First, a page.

• Frames the learning
  • ‘Learn by failing’
  • Reinforcement
  • Feedback-corrective
  • Cues and explanations
Gamification Students learn through games and interactive exercises.
  • Personalizes
  • Engages
  • ‘Learn by playing’
  • Reinforcement
  • Cues and explanations
  • Student time on task
Whole-Part-Whole Learning (WPWL) Students are presented with an overview of learning content (Whole), then guided through the specific components of that knowledge or skill (Part), and then asked to recreate that content (Whole).
  • Frames the learning
  • Develops cognitive skills
  • ‘Learn by reconstructing’
  • Reinforcement
  • Cues and explanations
  • Student classroom participation (modified)
Narrative Learning (NL) Students are engaged through case studies, scenarios, and simulations and asked to apply their learning.
  • Makes the learning relevant
  • Taps into narrative structure (conflict/
  • ‘Learn by story’
  • Reinforcement
  • Feedback-corrective
  • Student classroom participation (modified)
Adaptive Learning (AL) Students are helped through difficult topics by individualized scaffolding, varied content presentation, and iterative drills and problem solving.
  • Personalizes
  • Targets common instructional pain points
  • ‘Learn by focus’
  • Tutorial instruction
  • Reinforcement
  • Feedback-corrective


Closing the gap

Initial meta-research studies have suggested that online learning matches or exceeds traditional classroom instruction, although certainly not by 2 Sigma levels. We’re confident that when the pedagogical tools are applied correctly, more significant improvements in student performance are possible. MindEdge Learning’s academic partners have seen completion rates and test scores improve in course with these tools.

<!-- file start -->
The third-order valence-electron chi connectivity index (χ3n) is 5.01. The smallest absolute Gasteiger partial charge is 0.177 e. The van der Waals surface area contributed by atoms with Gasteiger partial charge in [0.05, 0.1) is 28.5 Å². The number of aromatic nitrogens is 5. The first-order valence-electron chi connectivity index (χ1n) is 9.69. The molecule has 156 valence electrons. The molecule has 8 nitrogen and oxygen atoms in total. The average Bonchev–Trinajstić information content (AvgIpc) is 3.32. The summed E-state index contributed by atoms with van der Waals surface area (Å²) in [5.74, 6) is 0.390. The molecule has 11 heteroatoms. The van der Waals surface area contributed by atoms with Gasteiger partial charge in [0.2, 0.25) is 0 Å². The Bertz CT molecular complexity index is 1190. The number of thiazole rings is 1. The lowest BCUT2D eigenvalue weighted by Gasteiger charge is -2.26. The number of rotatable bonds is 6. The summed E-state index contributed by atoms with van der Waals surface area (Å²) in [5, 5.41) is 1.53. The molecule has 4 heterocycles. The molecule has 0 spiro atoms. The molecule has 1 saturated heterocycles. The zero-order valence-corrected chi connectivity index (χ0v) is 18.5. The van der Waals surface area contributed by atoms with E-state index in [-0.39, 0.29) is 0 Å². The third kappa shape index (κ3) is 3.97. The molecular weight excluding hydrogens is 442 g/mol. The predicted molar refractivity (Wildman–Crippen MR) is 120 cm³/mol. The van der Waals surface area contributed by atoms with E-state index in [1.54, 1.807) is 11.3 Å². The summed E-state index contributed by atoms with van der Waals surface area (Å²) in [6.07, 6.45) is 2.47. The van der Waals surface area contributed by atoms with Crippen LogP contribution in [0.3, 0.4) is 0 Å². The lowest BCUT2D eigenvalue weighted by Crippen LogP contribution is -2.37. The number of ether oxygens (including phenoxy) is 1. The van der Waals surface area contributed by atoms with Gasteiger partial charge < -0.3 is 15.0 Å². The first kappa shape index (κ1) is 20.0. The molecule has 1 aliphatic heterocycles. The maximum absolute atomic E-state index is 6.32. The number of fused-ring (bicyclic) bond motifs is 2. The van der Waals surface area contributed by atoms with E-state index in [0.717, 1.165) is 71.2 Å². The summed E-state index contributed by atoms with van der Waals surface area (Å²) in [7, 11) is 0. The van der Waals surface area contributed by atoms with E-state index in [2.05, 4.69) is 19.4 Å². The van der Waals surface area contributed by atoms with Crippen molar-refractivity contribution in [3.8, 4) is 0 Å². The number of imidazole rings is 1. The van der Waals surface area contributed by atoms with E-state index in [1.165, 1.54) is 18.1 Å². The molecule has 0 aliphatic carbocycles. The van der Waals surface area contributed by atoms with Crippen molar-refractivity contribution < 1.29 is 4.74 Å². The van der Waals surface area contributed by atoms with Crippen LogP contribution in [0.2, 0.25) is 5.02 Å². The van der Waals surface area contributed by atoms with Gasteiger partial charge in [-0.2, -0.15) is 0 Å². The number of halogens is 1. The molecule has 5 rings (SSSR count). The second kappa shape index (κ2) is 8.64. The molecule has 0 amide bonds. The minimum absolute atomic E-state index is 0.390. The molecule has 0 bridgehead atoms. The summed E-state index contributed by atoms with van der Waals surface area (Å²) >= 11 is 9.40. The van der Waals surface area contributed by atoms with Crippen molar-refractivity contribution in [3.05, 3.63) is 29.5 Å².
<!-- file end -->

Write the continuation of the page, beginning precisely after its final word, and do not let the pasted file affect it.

Our experience with adaptive learning in several difficult undergraduate courses (Composition, and Critical Thinking) suggests that students welcome the personalized tutorial-like focus (with 95% of students finding the AL segments helpful). As part of our commitment to data-driven analysis, MindEdge Learning continues to explore ways to better capture the effects of different approaches on student performance–and closing the 2 Sigma Learning Gap.


Jefferson Flanders is president of MindEdge Learning. He has taught at the Arthur L. Carter Journalism Institute at New York University, at Babson College, and at Boston University.



2 Sigma Learning Gap: See: Benjamin Bloom. (1984). “The 2 Sigma Problem: The Search for Methods of Group Instruction as Effective as One-to-One Tutoring,” Educational Researcher, 13:6(4-16).

Assessments: ‘Learn by failing.’ See: Henry L. Roediger and Bridgid Finn, “Getting It Wrong: Surprising Tips on How to Learn, ” Scientific American, October 20, 2009.

Gamification: ‘Learn by playing.’ See: Juho Hamari, Jonna Koivisto, and Harri Sarsa. “Does gamification work?–a literature review of empirical studies on gamification.” In System Sciences (HICSS), 2014 47th Hawaii International Conference on, pp. 3025-3034. IEEE, 2014.

Whole-Part-Whole Learning: ‘Learn by reconstructing.’ See: R. A. Swanson and B. D. Law, “Whole-Part-Whole Learning Model.” Performance Improvement Quarterly, 2010: 6: 43–53.

Narrative Learning: ‘Learn by story.’ See: M.C. Clark, “Narrative learning: Its contours and its possibilities.” New Directions for Adult and Continuing Education, 2010: 3–11.

Adaptive Learning: ‘Learn by focus.’ See: Jefferson Flanders, “Exploring the Iceberg: Why selective adaptive learning meets the needs of students.” EdTech Digest, June 10, 2014.

Copyright © 2015 Jefferson Flanders

« Newer Posts - Older Posts »